New round of Iran nuclear talks starts in Vienna
Iran argues it needs robust enrichment capacities, while the P5+1 members want significant cuts
A new round of talks over Iran’s nuclear program resumed on Tuesday, aimed at settling the decade-old dispute by late July.
Substantial differences are evident in the stances of the negotiating parties, however, as Iran argues it needs robust enrichment capacities to make low-enriched reactor fuel, while the United States, Britain, France and Germany want significant cuts.
A two-day meeting hosting chief negotiators from Iran, the U.S., France, Germany, Britain, China and Russia started this morning at the U.N. complex in Vienna.
"We are involved in very detailed and substantial negotiations and we are trying as hard as we can to drive the process forward," the spokesman for European Union foreign policy chief Catherine Ashton, who coordinates the discussions on behalf of the powers, told reporters.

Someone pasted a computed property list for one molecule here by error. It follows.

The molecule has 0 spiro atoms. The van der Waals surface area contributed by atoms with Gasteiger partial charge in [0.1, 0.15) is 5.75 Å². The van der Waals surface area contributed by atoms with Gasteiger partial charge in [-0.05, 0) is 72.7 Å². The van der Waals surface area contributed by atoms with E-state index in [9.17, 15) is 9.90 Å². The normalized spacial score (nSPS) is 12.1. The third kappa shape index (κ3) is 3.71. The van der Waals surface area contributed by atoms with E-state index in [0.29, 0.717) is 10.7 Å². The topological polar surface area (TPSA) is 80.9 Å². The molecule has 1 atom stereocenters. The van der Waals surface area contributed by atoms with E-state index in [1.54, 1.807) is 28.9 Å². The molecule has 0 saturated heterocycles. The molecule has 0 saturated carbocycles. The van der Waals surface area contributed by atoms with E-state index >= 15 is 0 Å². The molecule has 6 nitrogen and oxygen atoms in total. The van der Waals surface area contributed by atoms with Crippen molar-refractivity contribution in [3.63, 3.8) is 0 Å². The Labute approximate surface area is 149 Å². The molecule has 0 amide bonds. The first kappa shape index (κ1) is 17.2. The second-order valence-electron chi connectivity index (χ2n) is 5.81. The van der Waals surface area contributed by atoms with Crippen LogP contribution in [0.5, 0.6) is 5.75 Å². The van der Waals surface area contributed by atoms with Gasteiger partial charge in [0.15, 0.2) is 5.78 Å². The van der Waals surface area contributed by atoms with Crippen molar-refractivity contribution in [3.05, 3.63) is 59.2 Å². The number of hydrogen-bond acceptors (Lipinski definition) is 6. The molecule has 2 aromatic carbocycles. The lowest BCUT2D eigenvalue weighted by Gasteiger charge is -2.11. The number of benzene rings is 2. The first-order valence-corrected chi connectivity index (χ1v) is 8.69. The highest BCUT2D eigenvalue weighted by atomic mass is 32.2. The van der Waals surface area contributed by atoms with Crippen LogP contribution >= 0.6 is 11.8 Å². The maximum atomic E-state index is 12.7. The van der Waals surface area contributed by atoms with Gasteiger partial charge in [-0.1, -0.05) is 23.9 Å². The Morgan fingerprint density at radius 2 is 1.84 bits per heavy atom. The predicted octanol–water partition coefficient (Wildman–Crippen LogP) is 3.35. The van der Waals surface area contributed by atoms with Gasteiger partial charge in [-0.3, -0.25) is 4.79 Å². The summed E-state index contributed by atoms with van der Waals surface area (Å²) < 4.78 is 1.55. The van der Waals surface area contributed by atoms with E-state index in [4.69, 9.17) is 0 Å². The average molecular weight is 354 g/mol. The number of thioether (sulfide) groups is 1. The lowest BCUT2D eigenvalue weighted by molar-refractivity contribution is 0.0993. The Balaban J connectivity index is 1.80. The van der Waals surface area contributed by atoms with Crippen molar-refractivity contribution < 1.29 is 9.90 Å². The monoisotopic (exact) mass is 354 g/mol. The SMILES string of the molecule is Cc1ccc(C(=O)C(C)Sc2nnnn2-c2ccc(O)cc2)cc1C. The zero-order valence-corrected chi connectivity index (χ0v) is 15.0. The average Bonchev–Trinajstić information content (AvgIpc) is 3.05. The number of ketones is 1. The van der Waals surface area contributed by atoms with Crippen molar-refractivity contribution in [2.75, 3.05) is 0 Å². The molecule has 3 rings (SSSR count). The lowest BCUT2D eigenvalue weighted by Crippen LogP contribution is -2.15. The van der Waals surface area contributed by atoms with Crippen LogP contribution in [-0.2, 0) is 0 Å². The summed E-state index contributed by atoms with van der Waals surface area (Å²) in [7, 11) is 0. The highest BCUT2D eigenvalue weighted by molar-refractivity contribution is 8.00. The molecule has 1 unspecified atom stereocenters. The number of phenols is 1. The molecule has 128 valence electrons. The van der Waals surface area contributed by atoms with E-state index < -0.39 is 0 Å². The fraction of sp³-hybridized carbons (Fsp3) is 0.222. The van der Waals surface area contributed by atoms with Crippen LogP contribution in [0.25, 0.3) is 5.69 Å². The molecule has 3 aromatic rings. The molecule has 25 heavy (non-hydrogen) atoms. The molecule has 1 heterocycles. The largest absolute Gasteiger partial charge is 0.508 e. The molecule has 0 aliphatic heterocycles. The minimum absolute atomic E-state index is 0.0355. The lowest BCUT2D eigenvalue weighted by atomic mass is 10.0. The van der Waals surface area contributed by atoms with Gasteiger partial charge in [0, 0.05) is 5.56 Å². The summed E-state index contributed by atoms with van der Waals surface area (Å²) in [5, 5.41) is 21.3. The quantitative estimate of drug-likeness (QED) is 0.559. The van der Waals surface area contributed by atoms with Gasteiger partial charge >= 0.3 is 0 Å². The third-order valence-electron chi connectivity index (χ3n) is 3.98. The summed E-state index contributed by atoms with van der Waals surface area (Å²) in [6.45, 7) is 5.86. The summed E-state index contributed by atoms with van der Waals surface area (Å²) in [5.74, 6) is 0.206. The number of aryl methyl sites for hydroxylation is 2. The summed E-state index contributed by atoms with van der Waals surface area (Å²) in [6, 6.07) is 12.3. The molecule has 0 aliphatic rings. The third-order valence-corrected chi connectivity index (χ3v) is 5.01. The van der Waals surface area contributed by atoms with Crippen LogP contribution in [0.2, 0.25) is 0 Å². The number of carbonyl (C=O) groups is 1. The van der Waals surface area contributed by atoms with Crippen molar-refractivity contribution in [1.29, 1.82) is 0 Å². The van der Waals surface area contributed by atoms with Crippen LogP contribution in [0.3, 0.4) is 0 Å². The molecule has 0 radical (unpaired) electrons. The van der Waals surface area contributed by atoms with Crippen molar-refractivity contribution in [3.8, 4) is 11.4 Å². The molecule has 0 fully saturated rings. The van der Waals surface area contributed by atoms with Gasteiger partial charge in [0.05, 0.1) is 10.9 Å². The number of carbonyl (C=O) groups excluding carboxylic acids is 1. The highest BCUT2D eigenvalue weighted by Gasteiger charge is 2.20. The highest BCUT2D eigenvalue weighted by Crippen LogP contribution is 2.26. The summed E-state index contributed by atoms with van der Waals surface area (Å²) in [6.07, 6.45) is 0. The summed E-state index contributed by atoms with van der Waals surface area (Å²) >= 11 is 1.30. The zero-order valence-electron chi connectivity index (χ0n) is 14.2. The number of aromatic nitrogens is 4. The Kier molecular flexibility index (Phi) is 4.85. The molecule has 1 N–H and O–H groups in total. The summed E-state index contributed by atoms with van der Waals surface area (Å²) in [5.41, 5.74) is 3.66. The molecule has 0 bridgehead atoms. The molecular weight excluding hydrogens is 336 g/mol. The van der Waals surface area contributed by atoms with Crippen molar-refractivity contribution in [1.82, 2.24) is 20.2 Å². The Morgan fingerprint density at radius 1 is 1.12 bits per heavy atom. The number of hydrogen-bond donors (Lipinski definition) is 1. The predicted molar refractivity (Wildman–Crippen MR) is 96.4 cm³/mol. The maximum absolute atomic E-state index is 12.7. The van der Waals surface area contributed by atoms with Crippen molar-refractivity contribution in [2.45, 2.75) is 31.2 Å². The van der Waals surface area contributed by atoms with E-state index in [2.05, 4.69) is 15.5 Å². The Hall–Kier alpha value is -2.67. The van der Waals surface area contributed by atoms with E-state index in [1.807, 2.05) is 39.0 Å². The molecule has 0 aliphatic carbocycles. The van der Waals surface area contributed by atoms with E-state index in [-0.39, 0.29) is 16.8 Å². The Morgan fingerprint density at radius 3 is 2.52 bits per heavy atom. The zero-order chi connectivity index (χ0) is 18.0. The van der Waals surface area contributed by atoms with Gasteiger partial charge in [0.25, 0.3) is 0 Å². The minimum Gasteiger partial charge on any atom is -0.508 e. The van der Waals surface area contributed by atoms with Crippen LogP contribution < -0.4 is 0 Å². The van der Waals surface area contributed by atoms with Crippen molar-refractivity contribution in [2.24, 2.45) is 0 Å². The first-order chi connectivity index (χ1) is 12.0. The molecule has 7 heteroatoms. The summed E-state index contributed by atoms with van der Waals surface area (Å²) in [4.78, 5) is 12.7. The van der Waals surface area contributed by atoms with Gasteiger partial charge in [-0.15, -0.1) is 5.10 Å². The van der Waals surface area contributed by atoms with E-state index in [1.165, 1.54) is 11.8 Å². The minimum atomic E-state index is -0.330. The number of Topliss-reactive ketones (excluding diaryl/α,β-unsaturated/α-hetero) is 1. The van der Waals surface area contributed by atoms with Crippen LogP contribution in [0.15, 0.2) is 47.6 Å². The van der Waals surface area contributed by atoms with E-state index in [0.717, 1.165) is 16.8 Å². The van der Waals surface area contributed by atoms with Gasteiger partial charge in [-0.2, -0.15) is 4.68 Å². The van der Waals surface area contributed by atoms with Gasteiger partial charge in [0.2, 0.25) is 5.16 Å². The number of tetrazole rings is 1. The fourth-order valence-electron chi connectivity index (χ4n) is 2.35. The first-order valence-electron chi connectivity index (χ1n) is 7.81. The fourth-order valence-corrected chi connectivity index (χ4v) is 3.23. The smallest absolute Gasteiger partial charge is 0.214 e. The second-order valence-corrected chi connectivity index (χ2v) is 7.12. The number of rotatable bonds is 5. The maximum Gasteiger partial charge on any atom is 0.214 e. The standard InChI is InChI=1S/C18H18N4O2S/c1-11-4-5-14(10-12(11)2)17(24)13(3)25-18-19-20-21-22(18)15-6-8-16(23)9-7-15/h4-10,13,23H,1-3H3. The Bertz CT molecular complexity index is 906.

Iran and the six world powers are hoping to start drafting a comprehensive agreement in May, some two months before a July 20 deadline for finalizing the accord.
However, the two sides are still far apart on key issues.
Iran argues it needs robust enrichment capacities to make low-enriched reactor fuel.
The U.S, Britain, France and Germany want significant cuts to limit any potential effort to turn the program into making high-enriched material for nuclear arms. Russia and China are somewhere in the middle, Reuters reported.
Iran denies any interest in atomic arms and it is seeking an end to economic sanctions in return for any nuclear concessions.
A first-step deal, now in effect, curbed some Iranian nuclear activities in return for limited sanctions relief.
(With Reuters and the Associated Press)